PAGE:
In times of PRISM I decided to delete my Facebook account, a second time. My main reasons are the following:
I want to be in control of my data
I want to be in control of the data that I share.
I am concerned about my privacy and therefore I do want to be in control of my data (or at least in as much control as possible)
I do not want to have anybody else making aggregations and connections concerning my profiles apart the ones that I explicitly create.
I do not agree that Facebook claims that everything I post/like/share on this social media platform has anything to do with my real life. Actually I am aware of my posts and likes and I was always posting keeping in mind that potentially everybody has access to this content. Facebook Timeline does not reflect my life in any sense. In order to prevent others from thinking so I at least have to be controlling all the activity going on on my timeline or delete my entire account. The latter was the better option for me.
Second I am a computer scientist who has some knowledge on machine learning, social media analytics and user profiling techniques and knows how to apply them. So I do know what you can do with data on Facebook and I don’t want to be subject of such action.
I want to focus on more important things
I want to spend my time in a more productive manner rather than keeping track and correcting updates on facebook (probably made by others)
I do not want to use Facebook just as a tool of promoting myself (there are other social media platforms which better suite this use case such as linkedin or xing)
I want to spend more time maintaining my blog and less time feeding social networks with the latest gossip news
I am not a Social Media Expert
I do not want to read only filtered information that Facebook thinks is important to me (well I am aware that Google does the same but at least there is some kind of excape to search for information on other sources
These are some of my reasons for deleting my Facebook account. What do you think about this?
Today was the kick-off meeting of NOSQL Summer here in Graz, Austria.
A NOSQL Summer is a network of local reading groups, that will decipher & discuss NOSQL-related articles, from late June to early September 2010. Each group sets its own meeting pace (usually once a week or once every two weeks) and select which papers are up for discussion.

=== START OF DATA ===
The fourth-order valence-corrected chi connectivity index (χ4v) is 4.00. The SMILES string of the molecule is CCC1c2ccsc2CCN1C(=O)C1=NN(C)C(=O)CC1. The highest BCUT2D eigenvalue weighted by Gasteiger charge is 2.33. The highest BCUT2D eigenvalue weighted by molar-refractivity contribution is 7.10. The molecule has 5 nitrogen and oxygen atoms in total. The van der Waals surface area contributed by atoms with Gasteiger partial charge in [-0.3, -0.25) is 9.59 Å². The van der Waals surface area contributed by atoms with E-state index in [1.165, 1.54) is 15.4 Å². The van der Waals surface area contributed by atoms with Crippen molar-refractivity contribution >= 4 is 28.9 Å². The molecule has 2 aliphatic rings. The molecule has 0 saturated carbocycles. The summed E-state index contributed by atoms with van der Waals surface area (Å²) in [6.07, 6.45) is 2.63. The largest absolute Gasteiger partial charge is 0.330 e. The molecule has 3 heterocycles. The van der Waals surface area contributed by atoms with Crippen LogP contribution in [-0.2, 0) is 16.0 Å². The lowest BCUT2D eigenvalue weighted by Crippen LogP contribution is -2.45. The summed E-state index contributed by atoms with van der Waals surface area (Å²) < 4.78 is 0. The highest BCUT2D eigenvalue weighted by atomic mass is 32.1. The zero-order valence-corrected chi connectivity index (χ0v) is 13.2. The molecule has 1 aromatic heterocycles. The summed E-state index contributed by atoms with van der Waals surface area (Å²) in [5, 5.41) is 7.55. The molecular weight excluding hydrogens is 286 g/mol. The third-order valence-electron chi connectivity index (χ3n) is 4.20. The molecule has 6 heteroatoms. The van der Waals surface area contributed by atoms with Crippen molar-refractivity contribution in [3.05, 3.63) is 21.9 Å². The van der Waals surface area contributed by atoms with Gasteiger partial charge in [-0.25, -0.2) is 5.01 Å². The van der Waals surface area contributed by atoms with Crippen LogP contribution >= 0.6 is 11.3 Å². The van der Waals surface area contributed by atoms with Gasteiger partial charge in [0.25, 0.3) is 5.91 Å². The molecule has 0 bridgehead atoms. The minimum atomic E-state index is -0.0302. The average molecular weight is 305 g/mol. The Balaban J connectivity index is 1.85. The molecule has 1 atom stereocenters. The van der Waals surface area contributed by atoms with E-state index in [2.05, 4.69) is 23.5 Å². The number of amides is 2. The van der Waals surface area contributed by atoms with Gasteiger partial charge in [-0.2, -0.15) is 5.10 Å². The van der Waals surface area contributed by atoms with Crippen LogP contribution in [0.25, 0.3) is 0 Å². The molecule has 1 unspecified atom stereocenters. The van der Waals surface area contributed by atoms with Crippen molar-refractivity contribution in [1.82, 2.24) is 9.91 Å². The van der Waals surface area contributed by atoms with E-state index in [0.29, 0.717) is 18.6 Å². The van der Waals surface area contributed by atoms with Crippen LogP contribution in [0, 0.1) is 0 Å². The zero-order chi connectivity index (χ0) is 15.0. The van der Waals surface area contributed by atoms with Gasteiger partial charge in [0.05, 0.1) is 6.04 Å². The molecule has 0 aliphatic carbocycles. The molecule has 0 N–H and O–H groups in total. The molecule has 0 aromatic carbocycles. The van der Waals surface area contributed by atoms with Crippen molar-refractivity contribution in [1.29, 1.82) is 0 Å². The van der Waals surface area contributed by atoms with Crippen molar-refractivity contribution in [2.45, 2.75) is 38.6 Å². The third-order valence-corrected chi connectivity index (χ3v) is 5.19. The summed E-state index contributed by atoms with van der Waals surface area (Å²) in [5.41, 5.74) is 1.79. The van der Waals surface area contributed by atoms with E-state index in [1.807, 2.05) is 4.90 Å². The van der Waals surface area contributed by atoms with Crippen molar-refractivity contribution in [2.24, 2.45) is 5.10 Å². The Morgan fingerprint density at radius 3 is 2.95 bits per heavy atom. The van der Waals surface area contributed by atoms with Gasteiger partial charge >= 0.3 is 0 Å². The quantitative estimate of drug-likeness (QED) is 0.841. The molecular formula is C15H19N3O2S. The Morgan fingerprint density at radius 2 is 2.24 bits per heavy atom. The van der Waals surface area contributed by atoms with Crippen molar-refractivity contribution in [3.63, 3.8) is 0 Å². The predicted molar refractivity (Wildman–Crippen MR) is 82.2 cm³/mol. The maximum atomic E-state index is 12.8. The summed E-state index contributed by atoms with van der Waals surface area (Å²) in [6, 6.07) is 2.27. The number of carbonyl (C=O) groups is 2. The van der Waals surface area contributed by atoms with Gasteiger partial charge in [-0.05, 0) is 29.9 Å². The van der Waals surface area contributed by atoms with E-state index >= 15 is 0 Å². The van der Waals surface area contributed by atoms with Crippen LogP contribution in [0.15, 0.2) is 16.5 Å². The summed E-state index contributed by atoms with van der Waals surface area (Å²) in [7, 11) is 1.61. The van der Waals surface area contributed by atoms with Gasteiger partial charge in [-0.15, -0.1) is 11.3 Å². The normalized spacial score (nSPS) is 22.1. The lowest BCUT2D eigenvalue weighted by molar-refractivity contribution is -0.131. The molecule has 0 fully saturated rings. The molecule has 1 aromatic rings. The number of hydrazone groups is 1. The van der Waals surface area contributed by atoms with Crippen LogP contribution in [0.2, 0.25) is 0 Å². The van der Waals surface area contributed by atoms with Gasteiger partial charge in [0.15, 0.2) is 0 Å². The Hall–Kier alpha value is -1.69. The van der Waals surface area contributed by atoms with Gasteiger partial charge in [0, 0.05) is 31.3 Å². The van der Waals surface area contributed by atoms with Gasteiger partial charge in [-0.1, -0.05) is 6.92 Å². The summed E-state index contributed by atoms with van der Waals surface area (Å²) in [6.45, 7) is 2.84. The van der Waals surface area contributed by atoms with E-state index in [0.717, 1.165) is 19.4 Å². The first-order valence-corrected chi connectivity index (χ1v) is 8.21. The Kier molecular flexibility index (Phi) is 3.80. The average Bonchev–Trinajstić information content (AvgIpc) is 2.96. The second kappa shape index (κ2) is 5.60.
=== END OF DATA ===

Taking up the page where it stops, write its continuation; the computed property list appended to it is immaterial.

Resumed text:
At every cycle, members read the selected paper at home and then meet up for an hour or so to discuss, debate and answer their own questions.
The paper then gets annotated and is published again on the NOSQL Summer website.
Four of our in the meantime already 12 local swimmers decided to join the first meeting and dived into interesting topics regarding NOSQL and distributed computing with fellow geeks. We were reading and discussing the article called “On Designing and Deploying Internet-Scale Services” (PDF) written by James Hamilton. Our discussion was first driven this article but soon also covered other topics:
Philosophicaldiscussions on how current and past society deals with privacy specially in cloud contexts
There were a lot of different opinions and views on using internet-services and the cloud for storing and processing one’s own data. Do you prefer to keep your data in a cloud or do you prefer to host all of your data by your own? We did not find one common answer to these questions and I guess you either won’t find one. It was an interesting meeting with friends and I am already looking forward to the next one.
The next NOSQL Summer Meeting will be announced through the NOSQL Summer Website but I can already give you the date. It will take place on the 4th of August 2010, hosted at the campus of Graz University of Technology again.
If you are interested in NOSQL or distributed computing and distributed storage then just subscribe to the NOSQL Summer Group of Graz and we will keep you informed on the next paper to read and on the next interesting dates.
The following video visualizes some recent social media statistics interestingly. Quite impressing how social media has developed over the last year. Facebook for example has gained 200 million users in just one year. That’s incredible …
I agree that it has not become easier to control privacy specially in the scope of Facebook. I do not really know what data which I publish on Facebook stays there, do you know? Actually when posting on Facebook I keep in mind that everything that I provide is for anybody to use. This you should also keep in mind when you act on Facebook.